Saturday, 30 April 2011

More goodbyes

Easter is a time that holds great significance for us as a family. Primarily, Easter is at the centre of our faith as Christians as we rejoice in all that God has done for us through the Lord Jesus Christ.

However, Easter also marks some important milestones in our family life. At Easter ten years ago I celebrated my last service at Becontree West in Barking and Dagenham, and it was an occasion made more memorable by the baptism of our son. This Easter Sunday I celebrated and preached at our last service in Great Leighs.

The whole weekend was very special. On Good Friday we met up with my wider family to celebrate Dad’s eightieth birthday in Suffolk and then later with Kate’s sister and brother-in-law who spent the rest of the weekend with us. On Saturday evening the parish held a farewell party for us and finally the Easter Sunday service. We were touched by all the kind words and generous gifts which will be treasured mementos of our time in the Leighs. Although we are saying goodbye to some very dear friends, we are only moving a few miles down the A12 and so will see them often.

Now we are looking forward in Easter hope to what lies before us in Great Baddow. At the moment it is difficult to see beyond the packing boxes and all the hassle of moving, but we already feel very welcomed and encouraged by the warmth of the messages we have received and by the prayers of people in our new community.

Thursday, 28 April 2011

Oh death, Up yours!

It’s a bit hectic in the Ritchie household as we prepare for our move to a new parish next week so not much blogging going on. I have been trying to snatch the odd moment to do some reading around the themes of Easter including Rob Bell’s Love Wins, Tom Wright’s Justification and Paula Gooder’s This Risen Existence. Lots of good, thought provoking material to mull over while slapping the paint on a bedroom wall.

However, my favourite quote over the Easter period has come from Revd Richard Coles. On hearing news of the death of the great Poly Styrene former singer with X-Ray Spex, Richard sent the following tweet:
Have just heard of the death of Poly Styrene - may flights of angels hymn her to her rest. RIP, and , in Easter Hope, Oh Death , Up YOURS!
I was wondering whether we could use this in some Easter liturgy. How about:
Alleluia! Christ is risen!
Oh death, Up yours!

Sunday, 24 April 2011

Resurrection: Borgo San Sepolcro

Today it is time. Warm enough, finally
to ease the lids apart, the wax lips of a breaking bud
defeated by the steady push, hour after hour,
opening to show wet and dark, a tongue exploring,
an eye shrinking against the dawn. Light
like a fishing line draws its catch straight up,
then slackens for a second. The flat foot drops,
the shoulder sags. Here is the world again, well-known,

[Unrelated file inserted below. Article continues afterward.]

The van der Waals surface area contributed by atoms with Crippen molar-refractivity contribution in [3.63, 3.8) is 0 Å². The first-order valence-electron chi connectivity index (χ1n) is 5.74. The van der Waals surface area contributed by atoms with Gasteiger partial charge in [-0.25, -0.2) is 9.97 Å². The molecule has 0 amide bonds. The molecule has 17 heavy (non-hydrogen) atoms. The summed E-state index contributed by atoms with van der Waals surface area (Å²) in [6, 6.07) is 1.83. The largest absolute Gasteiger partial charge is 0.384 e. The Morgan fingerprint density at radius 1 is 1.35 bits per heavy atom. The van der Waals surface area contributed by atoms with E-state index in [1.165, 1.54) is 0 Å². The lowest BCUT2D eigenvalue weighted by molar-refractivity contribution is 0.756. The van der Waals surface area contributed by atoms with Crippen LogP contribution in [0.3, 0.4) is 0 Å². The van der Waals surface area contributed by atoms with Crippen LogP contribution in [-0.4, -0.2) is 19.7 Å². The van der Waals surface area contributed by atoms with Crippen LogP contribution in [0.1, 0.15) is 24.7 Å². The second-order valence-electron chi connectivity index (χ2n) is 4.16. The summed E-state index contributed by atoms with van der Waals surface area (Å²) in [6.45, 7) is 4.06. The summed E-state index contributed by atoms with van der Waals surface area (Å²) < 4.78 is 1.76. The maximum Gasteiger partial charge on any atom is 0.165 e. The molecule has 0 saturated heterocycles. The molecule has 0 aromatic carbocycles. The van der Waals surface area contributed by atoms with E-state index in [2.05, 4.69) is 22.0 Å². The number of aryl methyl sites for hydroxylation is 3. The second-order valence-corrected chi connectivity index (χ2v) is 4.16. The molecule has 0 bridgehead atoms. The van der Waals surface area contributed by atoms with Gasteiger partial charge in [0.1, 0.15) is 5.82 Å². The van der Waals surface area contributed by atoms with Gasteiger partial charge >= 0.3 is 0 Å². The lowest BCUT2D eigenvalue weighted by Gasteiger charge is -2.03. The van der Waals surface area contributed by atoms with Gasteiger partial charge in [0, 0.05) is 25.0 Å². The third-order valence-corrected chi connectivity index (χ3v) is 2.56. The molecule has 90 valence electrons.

the dawn greeted in snoring dreams of a familiar
winter everyone preferes. So the black eyes
fixed half-open, start to search, ravenous,
imperative, they look for pits, for hollows where,
their food can be decanted, look
for rooms ready for commandeering, ready
to be defeated by the push, the green implacable
rising. So he pauses, gathering the strength
in his flat foot, as the perspective buckles under him,
and the dreamers lean dangerously inwards. Contained,
exhausted, hungry, death running off his limbs like
from a shower, gathering himself. We wait,
paralysed as if in dreams, for his spring.

Rowan Williams: Headwaters. Perpetua, 2008. Piero della Francesca’s Resurrection hangs in the civic hall of Borgo San Sepolcro, Tuscany.

Saturday, 23 April 2011

Bible, beer and the shoeshine shuffle

Great report in the Essex Chronicle on Bishop Stephen Cottrell visiting the Oddfellows’ Arms as part of Beer and Bible. Holy Week is a busy time for the bishop but he made space to visit several pubs to show his support for the public reading of the Bible. On Thursday, after celebrating and preaching at the Chrism Service in Chelmsford Cathedral, +Stephen was to be found in Chelmsford High Street outside The Saracen’s Head shinning peoples’ shoes.

Bishop Stephen’s Easter message is also well worth a read.
What does this (the resurrection of Jesus)mean for us, his followers today? Well, it means that we must look for Jesus not just where he has been, and not just in what is familiar, but beyond ourselves, and beyond our present understandings. He is going before us, and we will now find him in ways that challenge and disturb. And in all this we must be his witnesses.

Thursday, 21 April 2011

Story before doctrine

Enjoyed attending the Blessing of Oils and Renewal of Ordination Vows service at Chelmsford Cathedral today. Over 200 clergy gathered for the service led by +Stephen Cottrell who preached on God’s call to Samuel and the woman washing Jesus’ feet. Some chrism 1 provocative and challenging insights but the comment that particularly stuck in my mind was +Stephen’s reminder that Christianity was story before it was doctrine. He went on to challenge us to allow ourselves to be drawn into the stories of the Gospel and to recapture the art of story telling in sharing the Gospel with others.

After the service we processed out and gathered around the cathedral green for a final blessing. As it was lunchtime a group of people were sitting on the grass enjoying their food and they suddenly found themselves surrounded by a circle of clergy, readers and bishops. Is this the first recorded experience of clerical kettling?

chrism 2
One minor whinge. Why is it that there seems to be a moratorium on hymns written by anyone who is still alive at these services? We sang a hymn written by a 13th century pope but the nearest to anything contemporary was something penned at least thirty years ago. I had hoped that a diocesan service would reflect something of the breadth of hymnody and song being used in worship across the diocese and it is no surprise that some colleagues give it a miss. It wasn’t as bad as some of the ordination services I’ve attended in the last few years but was still a bit of a culture shock after Spring Harvest.

Wednesday, 20 April 2011

Time to go